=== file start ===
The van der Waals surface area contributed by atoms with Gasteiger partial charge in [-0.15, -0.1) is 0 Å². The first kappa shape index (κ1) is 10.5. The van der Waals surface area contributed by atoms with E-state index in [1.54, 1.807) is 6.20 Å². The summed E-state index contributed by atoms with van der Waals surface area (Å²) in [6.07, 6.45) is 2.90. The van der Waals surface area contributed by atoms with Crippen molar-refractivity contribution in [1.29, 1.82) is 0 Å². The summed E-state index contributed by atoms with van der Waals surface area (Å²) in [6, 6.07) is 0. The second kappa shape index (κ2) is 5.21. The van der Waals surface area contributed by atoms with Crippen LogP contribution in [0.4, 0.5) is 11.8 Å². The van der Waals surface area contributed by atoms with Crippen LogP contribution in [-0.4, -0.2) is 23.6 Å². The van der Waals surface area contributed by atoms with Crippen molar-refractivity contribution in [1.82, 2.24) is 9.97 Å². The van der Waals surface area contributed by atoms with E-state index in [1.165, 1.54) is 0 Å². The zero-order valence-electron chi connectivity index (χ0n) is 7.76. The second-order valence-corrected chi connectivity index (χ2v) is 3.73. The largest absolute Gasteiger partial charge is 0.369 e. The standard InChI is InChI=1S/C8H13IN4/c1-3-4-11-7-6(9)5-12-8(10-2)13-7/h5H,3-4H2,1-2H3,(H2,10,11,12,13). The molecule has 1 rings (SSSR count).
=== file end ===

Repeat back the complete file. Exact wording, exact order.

The van der Waals surface area contributed by atoms with Gasteiger partial charge in [-0.15, -0.1) is 0 Å². The first kappa shape index (κ1) is 10.5. The van der Waals surface area contributed by atoms with E-state index in [1.54, 1.807) is 6.20 Å². The summed E-state index contributed by atoms with van der Waals surface area (Å²) in [6.07, 6.45) is 2.90. The van der Waals surface area contributed by atoms with Crippen molar-refractivity contribution in [1.29, 1.82) is 0 Å². The summed E-state index contributed by atoms with van der Waals surface area (Å²) in [6, 6.07) is 0. The second kappa shape index (κ2) is 5.21. The van der Waals surface area contributed by atoms with Crippen LogP contribution in [0.4, 0.5) is 11.8 Å². The van der Waals surface area contributed by atoms with Crippen LogP contribution in [-0.4, -0.2) is 23.6 Å². The van der Waals surface area contributed by atoms with Crippen molar-refractivity contribution in [1.82, 2.24) is 9.97 Å². The van der Waals surface area contributed by atoms with E-state index in [1.165, 1.54) is 0 Å². The zero-order valence-electron chi connectivity index (χ0n) is 7.76. The second-order valence-corrected chi connectivity index (χ2v) is 3.73. The largest absolute Gasteiger partial charge is 0.369 e. The standard InChI is InChI=1S/C8H13IN4/c1-3-4-11-7-6(9)5-12-8(10-2)13-7/h5H,3-4H2,1-2H3,(H2,10,11,12,13). The molecule has 1 rings (SSSR count).